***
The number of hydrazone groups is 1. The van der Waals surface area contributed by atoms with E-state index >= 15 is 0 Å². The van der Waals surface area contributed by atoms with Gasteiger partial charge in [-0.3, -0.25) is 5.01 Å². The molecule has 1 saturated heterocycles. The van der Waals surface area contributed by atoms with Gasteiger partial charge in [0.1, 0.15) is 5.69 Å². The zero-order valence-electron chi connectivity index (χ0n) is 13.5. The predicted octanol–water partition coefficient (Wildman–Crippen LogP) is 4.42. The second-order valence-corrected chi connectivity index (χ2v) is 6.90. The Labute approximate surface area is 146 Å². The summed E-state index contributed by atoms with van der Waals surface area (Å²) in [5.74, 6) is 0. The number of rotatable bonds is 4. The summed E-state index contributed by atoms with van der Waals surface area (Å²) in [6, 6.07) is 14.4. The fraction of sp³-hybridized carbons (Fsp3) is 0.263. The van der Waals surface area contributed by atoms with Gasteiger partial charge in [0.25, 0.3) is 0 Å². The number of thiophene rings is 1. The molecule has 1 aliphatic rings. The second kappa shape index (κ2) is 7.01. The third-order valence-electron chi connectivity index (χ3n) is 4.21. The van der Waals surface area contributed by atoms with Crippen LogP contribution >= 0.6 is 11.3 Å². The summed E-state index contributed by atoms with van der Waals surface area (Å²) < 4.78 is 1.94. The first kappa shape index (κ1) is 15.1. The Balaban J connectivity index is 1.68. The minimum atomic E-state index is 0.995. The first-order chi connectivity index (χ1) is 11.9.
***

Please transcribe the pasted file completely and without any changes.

The number of hydrazone groups is 1. The van der Waals surface area contributed by atoms with E-state index >= 15 is 0 Å². The van der Waals surface area contributed by atoms with Gasteiger partial charge in [-0.3, -0.25) is 5.01 Å². The molecule has 1 saturated heterocycles. The van der Waals surface area contributed by atoms with Gasteiger partial charge in [0.1, 0.15) is 5.69 Å². The zero-order valence-electron chi connectivity index (χ0n) is 13.5. The predicted octanol–water partition coefficient (Wildman–Crippen LogP) is 4.42. The second-order valence-corrected chi connectivity index (χ2v) is 6.90. The Labute approximate surface area is 146 Å². The summed E-state index contributed by atoms with van der Waals surface area (Å²) in [5.74, 6) is 0. The number of rotatable bonds is 4. The summed E-state index contributed by atoms with van der Waals surface area (Å²) in [6, 6.07) is 14.4. The fraction of sp³-hybridized carbons (Fsp3) is 0.263. The van der Waals surface area contributed by atoms with Gasteiger partial charge in [0.25, 0.3) is 0 Å². The number of thiophene rings is 1. The molecule has 1 aliphatic rings. The second kappa shape index (κ2) is 7.01. The third-order valence-electron chi connectivity index (χ3n) is 4.21. The van der Waals surface area contributed by atoms with Crippen LogP contribution >= 0.6 is 11.3 Å². The summed E-state index contributed by atoms with van der Waals surface area (Å²) < 4.78 is 1.94. The first kappa shape index (κ1) is 15.1. The Balaban J connectivity index is 1.68. The minimum atomic E-state index is 0.995. The first-order chi connectivity index (χ1) is 11.9.